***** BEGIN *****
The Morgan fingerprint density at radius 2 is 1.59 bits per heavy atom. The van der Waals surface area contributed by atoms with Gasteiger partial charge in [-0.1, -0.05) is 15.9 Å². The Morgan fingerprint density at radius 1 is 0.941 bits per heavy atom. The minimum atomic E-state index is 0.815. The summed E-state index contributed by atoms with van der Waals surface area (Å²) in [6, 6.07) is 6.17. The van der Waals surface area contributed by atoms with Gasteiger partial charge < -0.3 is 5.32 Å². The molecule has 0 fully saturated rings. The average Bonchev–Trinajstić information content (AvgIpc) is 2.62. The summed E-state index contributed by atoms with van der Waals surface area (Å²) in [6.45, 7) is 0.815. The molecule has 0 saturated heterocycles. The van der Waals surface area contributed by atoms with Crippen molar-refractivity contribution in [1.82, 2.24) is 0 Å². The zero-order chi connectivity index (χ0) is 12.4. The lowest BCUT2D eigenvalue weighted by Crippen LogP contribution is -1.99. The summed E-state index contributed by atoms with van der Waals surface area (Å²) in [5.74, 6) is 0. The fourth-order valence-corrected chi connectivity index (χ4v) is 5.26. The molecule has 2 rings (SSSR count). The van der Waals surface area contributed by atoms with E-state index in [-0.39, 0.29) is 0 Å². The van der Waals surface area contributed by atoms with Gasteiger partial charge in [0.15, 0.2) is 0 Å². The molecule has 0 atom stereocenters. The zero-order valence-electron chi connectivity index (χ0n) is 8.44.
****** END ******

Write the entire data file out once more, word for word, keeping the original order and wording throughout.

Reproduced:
The Morgan fingerprint density at radius 2 is 1.59 bits per heavy atom. The van der Waals surface area contributed by atoms with Gasteiger partial charge in [-0.1, -0.05) is 15.9 Å². The Morgan fingerprint density at radius 1 is 0.941 bits per heavy atom. The minimum atomic E-state index is 0.815. The summed E-state index contributed by atoms with van der Waals surface area (Å²) in [6, 6.07) is 6.17. The van der Waals surface area contributed by atoms with Gasteiger partial charge < -0.3 is 5.32 Å². The molecule has 0 fully saturated rings. The average Bonchev–Trinajstić information content (AvgIpc) is 2.62. The summed E-state index contributed by atoms with van der Waals surface area (Å²) in [6.45, 7) is 0.815. The molecule has 0 saturated heterocycles. The van der Waals surface area contributed by atoms with Crippen molar-refractivity contribution in [1.82, 2.24) is 0 Å². The zero-order chi connectivity index (χ0) is 12.4. The lowest BCUT2D eigenvalue weighted by Crippen LogP contribution is -1.99. The summed E-state index contributed by atoms with van der Waals surface area (Å²) in [5.74, 6) is 0. The fourth-order valence-corrected chi connectivity index (χ4v) is 5.26. The molecule has 2 rings (SSSR count). The van der Waals surface area contributed by atoms with E-state index in [-0.39, 0.29) is 0 Å². The van der Waals surface area contributed by atoms with Gasteiger partial charge in [0.15, 0.2) is 0 Å². The molecule has 0 atom stereocenters. The zero-order valence-electron chi connectivity index (χ0n) is 8.44.